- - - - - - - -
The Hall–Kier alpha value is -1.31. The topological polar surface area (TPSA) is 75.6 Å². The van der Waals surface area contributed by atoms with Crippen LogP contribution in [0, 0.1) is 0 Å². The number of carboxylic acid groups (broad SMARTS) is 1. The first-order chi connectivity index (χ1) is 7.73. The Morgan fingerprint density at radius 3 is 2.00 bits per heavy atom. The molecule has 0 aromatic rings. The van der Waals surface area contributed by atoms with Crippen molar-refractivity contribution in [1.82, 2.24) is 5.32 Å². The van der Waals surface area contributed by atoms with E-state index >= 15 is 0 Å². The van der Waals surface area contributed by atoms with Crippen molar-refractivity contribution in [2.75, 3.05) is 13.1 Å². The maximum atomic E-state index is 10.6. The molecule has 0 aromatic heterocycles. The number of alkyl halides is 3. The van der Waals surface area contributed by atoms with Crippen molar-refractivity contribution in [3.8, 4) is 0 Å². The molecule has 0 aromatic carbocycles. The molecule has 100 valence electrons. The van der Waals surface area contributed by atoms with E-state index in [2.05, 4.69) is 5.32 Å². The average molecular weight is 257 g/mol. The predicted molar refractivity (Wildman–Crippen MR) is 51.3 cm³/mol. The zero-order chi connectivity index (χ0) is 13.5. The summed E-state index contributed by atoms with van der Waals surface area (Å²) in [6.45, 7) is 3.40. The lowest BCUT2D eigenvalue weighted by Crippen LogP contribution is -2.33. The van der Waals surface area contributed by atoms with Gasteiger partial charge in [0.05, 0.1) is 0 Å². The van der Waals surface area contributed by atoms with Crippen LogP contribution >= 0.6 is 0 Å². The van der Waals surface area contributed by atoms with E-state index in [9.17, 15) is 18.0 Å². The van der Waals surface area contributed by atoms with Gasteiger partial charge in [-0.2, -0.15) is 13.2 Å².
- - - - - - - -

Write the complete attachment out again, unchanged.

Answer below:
The Hall–Kier alpha value is -1.31. The topological polar surface area (TPSA) is 75.6 Å². The van der Waals surface area contributed by atoms with Crippen LogP contribution in [0, 0.1) is 0 Å². The number of carboxylic acid groups (broad SMARTS) is 1. The first-order chi connectivity index (χ1) is 7.73. The Morgan fingerprint density at radius 3 is 2.00 bits per heavy atom. The molecule has 0 aromatic rings. The van der Waals surface area contributed by atoms with Crippen molar-refractivity contribution in [1.82, 2.24) is 5.32 Å². The van der Waals surface area contributed by atoms with E-state index >= 15 is 0 Å². The van der Waals surface area contributed by atoms with Crippen molar-refractivity contribution in [2.75, 3.05) is 13.1 Å². The maximum atomic E-state index is 10.6. The molecule has 0 aromatic heterocycles. The number of alkyl halides is 3. The van der Waals surface area contributed by atoms with Crippen molar-refractivity contribution in [3.8, 4) is 0 Å². The molecule has 0 aromatic carbocycles. The molecule has 100 valence electrons. The van der Waals surface area contributed by atoms with E-state index in [2.05, 4.69) is 5.32 Å². The average molecular weight is 257 g/mol. The predicted molar refractivity (Wildman–Crippen MR) is 51.3 cm³/mol. The zero-order chi connectivity index (χ0) is 13.5. The summed E-state index contributed by atoms with van der Waals surface area (Å²) in [6.45, 7) is 3.40. The lowest BCUT2D eigenvalue weighted by Crippen LogP contribution is -2.33. The van der Waals surface area contributed by atoms with Gasteiger partial charge in [0.05, 0.1) is 0 Å². The van der Waals surface area contributed by atoms with Crippen LogP contribution >= 0.6 is 0 Å². The van der Waals surface area contributed by atoms with E-state index in [9.17, 15) is 18.0 Å². The van der Waals surface area contributed by atoms with Gasteiger partial charge in [-0.2, -0.15) is 13.2 Å².